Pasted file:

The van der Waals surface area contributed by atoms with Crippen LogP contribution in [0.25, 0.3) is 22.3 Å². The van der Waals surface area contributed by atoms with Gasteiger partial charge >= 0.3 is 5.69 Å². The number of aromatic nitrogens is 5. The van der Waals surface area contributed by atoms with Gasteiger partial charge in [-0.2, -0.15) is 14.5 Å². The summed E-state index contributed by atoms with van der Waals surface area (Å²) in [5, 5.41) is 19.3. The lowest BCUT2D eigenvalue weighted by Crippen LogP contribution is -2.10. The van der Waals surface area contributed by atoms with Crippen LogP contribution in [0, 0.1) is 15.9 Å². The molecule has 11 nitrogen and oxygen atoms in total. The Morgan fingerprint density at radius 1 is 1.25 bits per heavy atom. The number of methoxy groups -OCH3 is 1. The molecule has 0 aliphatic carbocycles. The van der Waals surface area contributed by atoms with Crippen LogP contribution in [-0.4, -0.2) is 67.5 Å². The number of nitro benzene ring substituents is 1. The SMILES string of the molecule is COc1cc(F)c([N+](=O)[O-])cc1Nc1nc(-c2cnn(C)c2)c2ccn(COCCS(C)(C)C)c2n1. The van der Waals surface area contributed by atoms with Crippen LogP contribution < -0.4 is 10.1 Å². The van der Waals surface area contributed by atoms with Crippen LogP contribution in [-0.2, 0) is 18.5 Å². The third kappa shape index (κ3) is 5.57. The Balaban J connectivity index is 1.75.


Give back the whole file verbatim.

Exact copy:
The van der Waals surface area contributed by atoms with Crippen LogP contribution in [0.25, 0.3) is 22.3 Å². The van der Waals surface area contributed by atoms with Gasteiger partial charge >= 0.3 is 5.69 Å². The number of aromatic nitrogens is 5. The van der Waals surface area contributed by atoms with Gasteiger partial charge in [-0.2, -0.15) is 14.5 Å². The summed E-state index contributed by atoms with van der Waals surface area (Å²) in [5, 5.41) is 19.3. The lowest BCUT2D eigenvalue weighted by Crippen LogP contribution is -2.10. The van der Waals surface area contributed by atoms with Crippen LogP contribution in [0, 0.1) is 15.9 Å². The molecule has 11 nitrogen and oxygen atoms in total. The Morgan fingerprint density at radius 1 is 1.25 bits per heavy atom. The number of methoxy groups -OCH3 is 1. The molecule has 0 aliphatic carbocycles. The van der Waals surface area contributed by atoms with Crippen LogP contribution in [-0.4, -0.2) is 67.5 Å². The number of nitro benzene ring substituents is 1. The SMILES string of the molecule is COc1cc(F)c([N+](=O)[O-])cc1Nc1nc(-c2cnn(C)c2)c2ccn(COCCS(C)(C)C)c2n1. The van der Waals surface area contributed by atoms with Crippen LogP contribution < -0.4 is 10.1 Å². The van der Waals surface area contributed by atoms with Crippen LogP contribution in [-0.2, 0) is 18.5 Å². The third kappa shape index (κ3) is 5.57. The Balaban J connectivity index is 1.75.